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20 Invaluable Things Every First Year Should Know

20 Invaluable Things Every First Year Should Know

20 Invaluable Things Every First Year Should Know

The transition from college to university can be a daunting thought for everyone. The safety net of home is gone, your mum won’t be there to separate your washing, or lend you a tenner at the last minute for a night out – even if it is 3 for 2 on shots. To help you settle into flying solo, here are some important things every first year should know about life at uni.

1. Not every friendship you make at Freshers’ Week has to be longstanding.

Now, don’t get me wrong; of course Freshers’ is a great opportunity to meet all kinds of new people and have interesting and different experiences. However, you don’t have to talk to every single person within a 15 metre radius. Freshers’ week is not the be all and end all of your social standing, you will meet people all throughout the year on your course and on campus. Remember that everyone is in the same boat and the majority of first year students don’t know anyone to begin with either.

2. You only need to bring the essentials.

Packing is most likely going to be a stressful event. It is important to remember that not everything is a necessity. Try not to fill the boot of your parent’s car to such a capacity that one wrong turn could end in your cutlery set flying down the M1. Be minimalistic, only take the basics (i.e. towels, crockery, toiletries – if anything just to avoid potential humiliation) and leave the luxuries until when you get to university.

3. Don’t push your parents away.

A sense of freedom can be all too desirable for many teenagers. However, it is important not to forget about your parents. There probably will come a time where things are getting a bit too much and all you want is a cuddle from mother dearest. Whilst it’s important to be independent at university, don’t forget who has spent past 18 years running around after you.

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TIP: Maybe you could plan something nice to do with your parents before you officially leave the nest – this should cure any anxieties about leaving home.

4. It’s important to socialise with your flatmates.

When your parents leave you at university for the first time, it is natural to feel lost – the world can be an unnerving place and with all these new people, new surroundings and new responsibilities (by the way what even is tax credit?!), at some point you may want to curl up into a ball and ignore all important tasks that need doing. However, your flatmates are probably the first people you will meet and you will be living with them for the next year, so it is vital not to isolate yourself off. First impressions are important so keep your door open, stick on some music and offer up a cuppa’ (or a tequila shot – whatever the preference).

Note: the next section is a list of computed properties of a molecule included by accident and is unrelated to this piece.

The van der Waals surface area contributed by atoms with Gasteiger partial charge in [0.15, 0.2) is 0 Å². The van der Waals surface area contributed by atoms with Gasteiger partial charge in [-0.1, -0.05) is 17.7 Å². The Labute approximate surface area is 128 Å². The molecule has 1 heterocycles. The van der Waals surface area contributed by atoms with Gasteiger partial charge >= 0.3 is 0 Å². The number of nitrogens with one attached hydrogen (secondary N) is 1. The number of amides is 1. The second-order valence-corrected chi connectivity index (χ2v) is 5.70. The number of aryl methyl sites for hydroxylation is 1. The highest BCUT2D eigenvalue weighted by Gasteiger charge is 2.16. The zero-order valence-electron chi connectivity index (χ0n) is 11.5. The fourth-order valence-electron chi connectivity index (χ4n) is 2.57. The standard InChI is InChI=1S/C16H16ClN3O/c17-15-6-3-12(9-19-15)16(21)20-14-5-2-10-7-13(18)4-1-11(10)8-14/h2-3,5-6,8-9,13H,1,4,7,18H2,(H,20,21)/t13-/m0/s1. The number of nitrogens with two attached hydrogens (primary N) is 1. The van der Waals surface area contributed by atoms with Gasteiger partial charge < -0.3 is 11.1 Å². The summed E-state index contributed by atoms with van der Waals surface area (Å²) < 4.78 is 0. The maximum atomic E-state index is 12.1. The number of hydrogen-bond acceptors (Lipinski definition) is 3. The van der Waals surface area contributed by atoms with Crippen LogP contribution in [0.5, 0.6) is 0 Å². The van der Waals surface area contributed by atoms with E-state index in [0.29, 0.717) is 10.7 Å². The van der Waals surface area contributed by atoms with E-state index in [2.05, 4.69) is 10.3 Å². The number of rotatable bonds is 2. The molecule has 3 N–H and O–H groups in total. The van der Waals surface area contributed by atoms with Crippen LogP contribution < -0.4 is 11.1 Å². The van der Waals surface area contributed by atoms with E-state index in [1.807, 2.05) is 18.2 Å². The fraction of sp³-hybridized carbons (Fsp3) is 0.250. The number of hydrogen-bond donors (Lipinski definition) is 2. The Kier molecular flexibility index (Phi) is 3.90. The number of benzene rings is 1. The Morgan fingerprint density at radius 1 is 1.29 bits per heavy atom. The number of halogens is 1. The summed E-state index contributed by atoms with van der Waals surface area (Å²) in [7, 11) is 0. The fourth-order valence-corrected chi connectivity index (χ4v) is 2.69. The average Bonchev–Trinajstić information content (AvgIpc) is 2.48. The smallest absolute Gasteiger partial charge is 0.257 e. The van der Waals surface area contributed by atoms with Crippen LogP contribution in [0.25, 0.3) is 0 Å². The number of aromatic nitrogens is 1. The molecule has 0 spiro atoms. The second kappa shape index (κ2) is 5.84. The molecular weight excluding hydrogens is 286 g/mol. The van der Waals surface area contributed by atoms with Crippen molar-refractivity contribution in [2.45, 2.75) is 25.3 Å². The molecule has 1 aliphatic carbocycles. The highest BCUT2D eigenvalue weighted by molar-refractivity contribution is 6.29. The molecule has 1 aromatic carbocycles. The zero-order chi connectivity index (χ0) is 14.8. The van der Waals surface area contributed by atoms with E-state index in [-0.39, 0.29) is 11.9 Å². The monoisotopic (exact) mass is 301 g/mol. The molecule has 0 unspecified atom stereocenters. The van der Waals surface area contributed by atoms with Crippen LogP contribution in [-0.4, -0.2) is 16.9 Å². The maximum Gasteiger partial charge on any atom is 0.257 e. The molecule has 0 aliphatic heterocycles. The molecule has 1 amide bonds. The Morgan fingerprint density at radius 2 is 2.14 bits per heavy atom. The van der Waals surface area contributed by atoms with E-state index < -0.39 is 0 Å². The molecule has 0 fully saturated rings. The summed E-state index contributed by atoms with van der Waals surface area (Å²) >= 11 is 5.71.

5. Get registered to a local medical centre.

Don’t be fooled, however strong you think your immune system is you will eventually get struck down with Fresher’s Flu. It is all too real and inevitable. Binge drinking and sharing numerous bodily fluids with people you hardly know is a right of passage for every first year, it is also a recipe for disaster. As soon as possible, register with a local GP just in case any mishaps do occur. This also avoids the embarrassing predicament of leaning over a toilet with a two-day hangover feeling sorry for yourself while simultaneously Googling symptoms and diagnosing yourself with a rare form of lymphoma.

6. Take all the opportunities you can.

University is a fresh start, a chance to reinvent yourself. Away from home, friends and family. It is therefore important you take full advantage of your new found freedom and say ‘YES’ to all the chances that come your way. (Well maybe don’t say ‘yes’ to everything – anything that’s morally compromising may be a no-go). As much fun as getting drunk on a daily basis can be and kebabs being a prime staple to your diet without your mother there to tell you otherwise, it is important to not forget what you’re there for in the first place.

7. Consider getting a job.

Your parents’ generosity will only extend so far, and as tempting as it may be, you can’t sponge off them forever. It’s also wise not to rely on your student loan carrying you through the year – trust me, it will only stretch so far. If you’re lucky, your university may give you a scholarship or provide bursaries. However (unfortunately), this is not the case for many students. Finding a part time job can be difficult, especially when topped off with the struggle of balancing work hours with uni too. Some of the best jobs to get are in bars and call centres (especially if you live in a bigger city), they’re usually always looking for staff and they have flexible hours that can work around your busy schedule.

8. Explore.